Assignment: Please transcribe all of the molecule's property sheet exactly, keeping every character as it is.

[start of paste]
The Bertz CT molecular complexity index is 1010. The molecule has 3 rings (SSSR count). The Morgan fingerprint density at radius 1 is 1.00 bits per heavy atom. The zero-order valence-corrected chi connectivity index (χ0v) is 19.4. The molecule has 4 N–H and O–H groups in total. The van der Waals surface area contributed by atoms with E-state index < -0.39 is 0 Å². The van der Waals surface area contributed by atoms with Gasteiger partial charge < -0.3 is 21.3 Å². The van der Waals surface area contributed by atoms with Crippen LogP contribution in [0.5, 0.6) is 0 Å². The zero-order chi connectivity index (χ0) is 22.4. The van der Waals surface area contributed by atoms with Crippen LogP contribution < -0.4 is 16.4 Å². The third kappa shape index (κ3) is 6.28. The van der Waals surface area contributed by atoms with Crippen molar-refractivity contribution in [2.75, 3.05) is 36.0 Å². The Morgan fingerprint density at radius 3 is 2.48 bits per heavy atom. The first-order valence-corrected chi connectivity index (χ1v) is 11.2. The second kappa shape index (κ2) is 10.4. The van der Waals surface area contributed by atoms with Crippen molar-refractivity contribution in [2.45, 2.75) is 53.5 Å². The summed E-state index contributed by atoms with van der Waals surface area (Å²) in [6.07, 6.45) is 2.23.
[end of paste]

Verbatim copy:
The Bertz CT molecular complexity index is 1010. The molecule has 3 rings (SSSR count). The Morgan fingerprint density at radius 1 is 1.00 bits per heavy atom. The zero-order valence-corrected chi connectivity index (χ0v) is 19.4. The molecule has 4 N–H and O–H groups in total. The van der Waals surface area contributed by atoms with E-state index < -0.39 is 0 Å². The van der Waals surface area contributed by atoms with Gasteiger partial charge < -0.3 is 21.3 Å². The van der Waals surface area contributed by atoms with Crippen LogP contribution in [0.5, 0.6) is 0 Å². The zero-order chi connectivity index (χ0) is 22.4. The van der Waals surface area contributed by atoms with Crippen LogP contribution < -0.4 is 16.4 Å². The third kappa shape index (κ3) is 6.28. The van der Waals surface area contributed by atoms with Crippen molar-refractivity contribution in [2.75, 3.05) is 36.0 Å². The Morgan fingerprint density at radius 3 is 2.48 bits per heavy atom. The first-order valence-corrected chi connectivity index (χ1v) is 11.2. The second kappa shape index (κ2) is 10.4. The van der Waals surface area contributed by atoms with Crippen molar-refractivity contribution in [2.45, 2.75) is 53.5 Å². The summed E-state index contributed by atoms with van der Waals surface area (Å²) in [6.07, 6.45) is 2.23.